This is a perfect symmetry of oppression. Half a century later and with pedigree and many accolades under his belt, Alvin finds himself not only once again caught up in a hassle but from the very same dropped and supposed to be sealed charges.

The wheels of justice are said to move slow but after a year the 01B form sits at The American Embassy. A sort of mute road marker serving as example of how not to treat an artist who has given much and with lots still left to offer.

 

Not for use without permission. maxwellachandler@aol.com

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Sleep – Maxwell Chandler

I did not like it but knew that she needed to have a female friend to whom she could confide things to. By an unspoken agreement, she settled on Claire.

Claire had a tough time concentrating, which combined with a terrible memory made her as appealing as someone in her role could be to me.

Lucia got what she wanted out of the arrangement too as she really only needed someone to listen. Ultimately, the who did not matter as it was not in her nature to ever listen to advice, save for what came from her Nona.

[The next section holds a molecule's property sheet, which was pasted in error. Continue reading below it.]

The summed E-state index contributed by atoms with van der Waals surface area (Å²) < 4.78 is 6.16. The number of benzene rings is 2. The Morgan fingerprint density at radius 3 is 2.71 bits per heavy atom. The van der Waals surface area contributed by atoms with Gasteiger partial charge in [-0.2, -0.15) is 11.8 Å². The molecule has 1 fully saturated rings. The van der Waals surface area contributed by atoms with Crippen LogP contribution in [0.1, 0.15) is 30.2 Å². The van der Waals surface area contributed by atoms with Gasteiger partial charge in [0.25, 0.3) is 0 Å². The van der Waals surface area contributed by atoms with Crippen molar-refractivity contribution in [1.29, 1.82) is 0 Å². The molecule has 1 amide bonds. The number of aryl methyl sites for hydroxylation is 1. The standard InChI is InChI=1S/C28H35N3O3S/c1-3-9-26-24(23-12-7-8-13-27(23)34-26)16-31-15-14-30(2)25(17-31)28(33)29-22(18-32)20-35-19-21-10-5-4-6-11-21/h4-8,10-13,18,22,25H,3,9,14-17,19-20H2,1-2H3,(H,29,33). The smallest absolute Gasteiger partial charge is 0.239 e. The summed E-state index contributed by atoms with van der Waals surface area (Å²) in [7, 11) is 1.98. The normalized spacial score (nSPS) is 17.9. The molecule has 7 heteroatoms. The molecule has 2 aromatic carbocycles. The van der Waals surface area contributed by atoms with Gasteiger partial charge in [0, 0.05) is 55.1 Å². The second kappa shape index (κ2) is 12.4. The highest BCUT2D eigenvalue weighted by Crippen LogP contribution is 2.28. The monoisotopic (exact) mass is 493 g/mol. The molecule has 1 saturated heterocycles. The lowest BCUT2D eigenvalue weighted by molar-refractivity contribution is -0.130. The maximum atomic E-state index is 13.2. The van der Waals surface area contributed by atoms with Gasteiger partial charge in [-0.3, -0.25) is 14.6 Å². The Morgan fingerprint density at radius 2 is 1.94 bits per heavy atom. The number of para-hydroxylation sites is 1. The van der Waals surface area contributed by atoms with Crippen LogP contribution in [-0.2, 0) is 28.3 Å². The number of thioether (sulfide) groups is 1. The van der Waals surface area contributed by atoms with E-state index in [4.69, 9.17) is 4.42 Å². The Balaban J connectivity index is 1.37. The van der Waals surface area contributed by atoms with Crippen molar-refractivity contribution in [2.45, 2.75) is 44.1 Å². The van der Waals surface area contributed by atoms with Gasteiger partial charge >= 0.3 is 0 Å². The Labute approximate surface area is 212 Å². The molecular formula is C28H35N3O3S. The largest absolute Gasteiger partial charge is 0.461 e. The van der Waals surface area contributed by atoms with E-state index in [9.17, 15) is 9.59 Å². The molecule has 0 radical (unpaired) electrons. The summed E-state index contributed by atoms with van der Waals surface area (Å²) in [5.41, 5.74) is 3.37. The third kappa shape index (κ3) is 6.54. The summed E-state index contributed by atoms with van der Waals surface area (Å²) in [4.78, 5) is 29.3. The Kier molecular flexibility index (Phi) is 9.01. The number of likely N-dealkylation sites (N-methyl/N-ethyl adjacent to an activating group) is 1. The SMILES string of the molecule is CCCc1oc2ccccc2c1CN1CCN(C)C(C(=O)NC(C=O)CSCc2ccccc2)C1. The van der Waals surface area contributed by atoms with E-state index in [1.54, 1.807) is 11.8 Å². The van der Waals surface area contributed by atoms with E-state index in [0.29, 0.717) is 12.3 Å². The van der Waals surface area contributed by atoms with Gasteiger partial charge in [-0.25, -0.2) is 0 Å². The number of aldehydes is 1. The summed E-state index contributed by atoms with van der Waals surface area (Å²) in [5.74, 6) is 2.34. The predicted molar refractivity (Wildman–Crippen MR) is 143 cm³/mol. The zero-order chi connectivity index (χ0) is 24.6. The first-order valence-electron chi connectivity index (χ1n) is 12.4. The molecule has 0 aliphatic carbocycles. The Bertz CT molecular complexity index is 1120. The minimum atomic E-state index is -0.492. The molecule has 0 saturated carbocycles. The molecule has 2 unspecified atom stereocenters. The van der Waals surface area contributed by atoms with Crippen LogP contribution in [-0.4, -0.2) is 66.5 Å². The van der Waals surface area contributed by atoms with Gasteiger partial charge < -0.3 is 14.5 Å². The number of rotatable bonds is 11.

I overheard her on the phone once quite by accident. She was telling Claire that she liked to look at me sometimes when I slept as I appeared so innocent then. I wondered if she had come to this realization the previous night as I vaguely recalled having strange dreams that her staring could have caused.

Regardless, she was wrong. In sleep however I may look, it was not an aspect but a void as I was temporarily not there.

 

 

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La Sensitivia – Maxwell Chandler

Listening to Respighi’s song cycle based off of the writing of Shelley.

It is Italy. Not of the places for tourists but of nature being observed and felt by those not born here, which is often how an area is more fully appreciated. There are swells and undulating waves of sound. It is all lushness but with something dark just under the surface.

The most beautiful flowers smell the strongest, near on cloying, as they start to die.

Shelley reclining on the deck of his little boat, a copy of Keats in his hand.

The sun shines down, the same ocean which is now a vast tapestry of shimmering jewels will, upon embracing him, turn a singular dark blue as his waterlogged jacket.